Space Opera Chelsea
The subtle electronic charms of Princess Chelsea continues to win over new fans as she expands her sphere of influence introducing new listeners to the delights of the Lil’ Golden Book album.
Along the way, Princess Chelsea has also been working hard on a series of videos to showcase songs from the album. ‘The Cigarette Duet’ demonstrated that as well as a compelling tune, Chelsea could also put across a quirky and intriguing visual style. Subsequent videos, such as ‘Overseas’, provided a dreamlike atmosphere which was typically at odds with the matter-of-fact lyrics dealing with New Zealand ex-pats.
And now we have ‘Frack’ in which Princess Chelsea goes behind the restrictions of planet Earth itself with a trip into space. And faithful cat Winston is along for the ride!
A weary Princess Chelsea is woken from hyper sleep, gets herself dressed, applies a bit of lippy and enjoys a slice of toast for breakfast. From there, Chelsea is given a holographic Space Queen costume change while she delivers the song’s cryptic lyrics “We will be much further along you see. You can fight, but it will not save your life”.
Then it’s time to deliver the ominous message to the inhabitants of planet Kepler-22b by way of a super-large hologram of Princess Chelsea herself. With doom upon them, the alien race sends their bravest fighter pilots to take on Space Queen Chelsea’s skeleton fleet – while her Highness entertains herself with a magazine and cartoons. With the defending forces defeated, all that remains is for Chelsea to press the button and blow up the planet.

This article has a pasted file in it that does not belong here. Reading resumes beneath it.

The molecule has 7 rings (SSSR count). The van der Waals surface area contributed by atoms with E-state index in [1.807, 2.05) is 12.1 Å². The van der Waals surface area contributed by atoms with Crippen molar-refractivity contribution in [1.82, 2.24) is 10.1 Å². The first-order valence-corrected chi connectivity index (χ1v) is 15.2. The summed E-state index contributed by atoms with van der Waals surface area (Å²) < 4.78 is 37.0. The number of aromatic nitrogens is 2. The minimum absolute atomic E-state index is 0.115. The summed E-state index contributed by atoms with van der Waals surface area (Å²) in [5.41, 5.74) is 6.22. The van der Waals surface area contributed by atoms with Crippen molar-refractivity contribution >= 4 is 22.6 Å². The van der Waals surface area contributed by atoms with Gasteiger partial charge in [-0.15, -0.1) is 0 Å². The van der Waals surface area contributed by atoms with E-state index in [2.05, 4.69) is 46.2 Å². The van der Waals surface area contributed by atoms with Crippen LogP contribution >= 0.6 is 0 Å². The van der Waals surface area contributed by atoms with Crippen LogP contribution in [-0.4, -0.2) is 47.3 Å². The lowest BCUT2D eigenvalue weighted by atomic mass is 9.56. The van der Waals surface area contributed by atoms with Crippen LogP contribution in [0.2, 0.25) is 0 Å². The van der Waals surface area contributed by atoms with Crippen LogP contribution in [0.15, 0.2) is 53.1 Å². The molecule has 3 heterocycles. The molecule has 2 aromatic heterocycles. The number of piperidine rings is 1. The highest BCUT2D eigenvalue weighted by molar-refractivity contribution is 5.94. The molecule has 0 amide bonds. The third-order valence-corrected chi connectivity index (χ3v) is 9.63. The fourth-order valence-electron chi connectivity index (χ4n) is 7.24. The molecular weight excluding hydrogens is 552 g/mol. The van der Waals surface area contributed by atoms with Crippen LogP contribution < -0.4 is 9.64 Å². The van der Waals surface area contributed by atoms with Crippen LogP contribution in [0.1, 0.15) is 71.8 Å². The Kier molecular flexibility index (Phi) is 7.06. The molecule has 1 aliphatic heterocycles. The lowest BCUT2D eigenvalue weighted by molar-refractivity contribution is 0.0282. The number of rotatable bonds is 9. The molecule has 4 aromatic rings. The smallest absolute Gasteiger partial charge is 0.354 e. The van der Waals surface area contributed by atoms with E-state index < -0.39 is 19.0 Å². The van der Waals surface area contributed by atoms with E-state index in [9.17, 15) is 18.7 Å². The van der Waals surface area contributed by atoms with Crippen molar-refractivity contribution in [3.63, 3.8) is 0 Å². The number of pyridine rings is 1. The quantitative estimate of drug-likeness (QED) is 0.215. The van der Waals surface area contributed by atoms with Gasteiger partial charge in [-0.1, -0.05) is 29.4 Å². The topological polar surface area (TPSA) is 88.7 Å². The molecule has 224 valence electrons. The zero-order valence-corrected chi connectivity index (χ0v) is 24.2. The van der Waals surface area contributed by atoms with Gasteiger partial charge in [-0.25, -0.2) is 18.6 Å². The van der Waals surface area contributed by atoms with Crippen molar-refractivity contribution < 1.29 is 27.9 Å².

It’s a fun video that’s clearly had a lot of work put into it with its use of CGI and science fiction themes. It’s also a demonstration of how easily Chelsea’s material can be applied to almost any genre or concept. Whether or not the song and the video idea has been influenced by cult space opera Battlestar Galactica (“Frack” in the series is used as an expletive, plus the lyrics hint at some of the more philosophical themes in the series) is unclear, but that cryptic element lends the song part of its charm.
As a song, ‘Frack’ is a curious broody track that pulls in a moody chord sequence with a much brighter melodic theme. The song also displays Chelsea’s electronic influences, as she discussed in her earlier interview with the Electricity Club: “I’ve got a love of Kraftwerk and electronic music as well as a love of pop music. So just combining those three elements: classical, pop and electronic music I think, was for me, kind of the sound I eventually wanted to achieve which I think some of the later tracks on the album, like ‘Frack’ and ‘Goodnight Little Robot Child’, was the sound I was originally trying to go for, which I’d developed as I recorded”.
With Princess Chelsea now looking to the future beyond Lil’ Golden Book, we’re going to be intrigued to see if she develops the electronic theme further.
Publications that have featured his contributions include Electronic Sound, Metro, Japan Update Weekly, J-Pop Go, Wavegirl and OMD Messages.